Jenphop Apologizes to Families of 2 Grad Students He Killed

Jenphop Viraporn, in white, leaves the court building in Ayutthaya province on Thursday with his uncle Charoen Yodkaewlah.

AYUTTHAYA — For the first time, businessman Jenphop Viraporn met with families of the two graduate students he killed in a fiery car crash four months ago, and offered an apology in person.

Although the 37-year-old millionaire offered an apology in Thursday’s negotiation session, arranged by court officials, Jenphop did not yet agree to any financial compensation for the victims’ families.

Jenphop’s not-guilty pleas to most of the charges pressed against him remain unchanged.

“This first round of negotiations went well, because both sides understood that it was an accident,” Jenphop’s uncle Charoen Yodkaewlah told reporters after the meeting. “But we couldn’t reach an agreement, because it was the first time we met face-to-face.”

Charoen said Jenphop didn’t meet with families of the two victims – Krissana Thaworn and Thantapat Horsaengchai – earlier because he spent several weeks as a monk. His family has said Jenphop’s ordination was meant to make merit for the two victims of the crash

“If he came as a monk it wouldn’t be appropriate,” Charoen said.

Jenphop, whose wealthy family owns a luxury car business, did not speak to reporters at the court. He’s currently out on bail, having posted a 200,000 baht bond.

On March 13, Jenphop crashed his Mercedes-Benz into the back of Krissana’s car at a speed of 250 km per hour, killing the 32-year-old graduate student and his classmate, Thantapat, 34.

Jenphop has been charged with refusing to take a sobriety test, which under the law automatically leads to another offense, driving under the influence of drugs or alcohol. He also faces charges of fatal reckless driving and obstruction of justice.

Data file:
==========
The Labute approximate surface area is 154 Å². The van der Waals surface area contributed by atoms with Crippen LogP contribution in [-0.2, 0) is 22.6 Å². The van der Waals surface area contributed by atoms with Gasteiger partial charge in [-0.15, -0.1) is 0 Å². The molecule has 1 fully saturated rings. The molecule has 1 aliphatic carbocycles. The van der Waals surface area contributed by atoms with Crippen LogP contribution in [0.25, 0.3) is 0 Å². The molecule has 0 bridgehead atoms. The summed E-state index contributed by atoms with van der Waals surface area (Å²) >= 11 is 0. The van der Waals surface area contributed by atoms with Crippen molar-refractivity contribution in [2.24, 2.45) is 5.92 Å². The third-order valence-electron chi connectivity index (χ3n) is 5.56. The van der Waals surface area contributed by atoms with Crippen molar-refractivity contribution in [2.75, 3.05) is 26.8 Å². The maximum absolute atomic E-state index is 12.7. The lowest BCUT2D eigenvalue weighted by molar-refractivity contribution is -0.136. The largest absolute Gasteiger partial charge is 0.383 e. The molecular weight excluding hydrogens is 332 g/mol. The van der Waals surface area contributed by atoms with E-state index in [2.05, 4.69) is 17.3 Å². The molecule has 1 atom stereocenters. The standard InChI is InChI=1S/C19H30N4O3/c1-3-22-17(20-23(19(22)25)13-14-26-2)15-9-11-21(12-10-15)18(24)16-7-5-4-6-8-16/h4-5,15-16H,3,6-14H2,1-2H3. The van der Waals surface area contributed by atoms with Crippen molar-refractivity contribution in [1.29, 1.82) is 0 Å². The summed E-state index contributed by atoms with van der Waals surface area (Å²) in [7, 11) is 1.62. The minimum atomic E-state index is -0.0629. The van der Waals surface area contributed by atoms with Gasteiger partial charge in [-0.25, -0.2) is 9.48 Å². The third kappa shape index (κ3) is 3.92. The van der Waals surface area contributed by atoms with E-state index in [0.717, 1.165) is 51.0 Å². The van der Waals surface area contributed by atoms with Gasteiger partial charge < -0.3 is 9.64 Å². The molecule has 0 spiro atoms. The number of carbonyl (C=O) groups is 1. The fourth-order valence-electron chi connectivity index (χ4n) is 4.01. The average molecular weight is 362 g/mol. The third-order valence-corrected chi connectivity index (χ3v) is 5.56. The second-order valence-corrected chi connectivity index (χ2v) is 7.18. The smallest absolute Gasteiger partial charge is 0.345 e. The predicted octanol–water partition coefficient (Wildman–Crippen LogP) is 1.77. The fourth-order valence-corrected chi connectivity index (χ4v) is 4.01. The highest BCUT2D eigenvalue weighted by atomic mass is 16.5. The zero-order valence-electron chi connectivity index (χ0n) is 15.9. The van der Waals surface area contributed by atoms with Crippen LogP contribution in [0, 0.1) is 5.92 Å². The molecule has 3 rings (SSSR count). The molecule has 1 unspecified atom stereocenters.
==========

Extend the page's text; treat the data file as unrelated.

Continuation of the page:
The suspect confessed to only one of those charges, fatal reckless driving, and contested all others. Vichian Chupthaisong, the lawyer for the victims’ families, said the court cases will proceed despite Jenphop’s verbal apology.

“[They] want society to realize that his action led to loss and emotionally affected those who suffered the losses,” Vichian told reporters on Thursday. “So they want to set an example, so that people will be more responsible when using the road.”

Jenphop’s next court appearance is scheduled for Aug. 15, Vichian said.

The March 13 accident drew widespread attention because police initially allowed Jenphop to waive a sobriety test, and did not charge him with any crime until four days had passed.

The delayed investigation led to accusations on social media that police were attempting to shield the millionaire from justice as in other high-profile cases involving the wealthy and well-connected.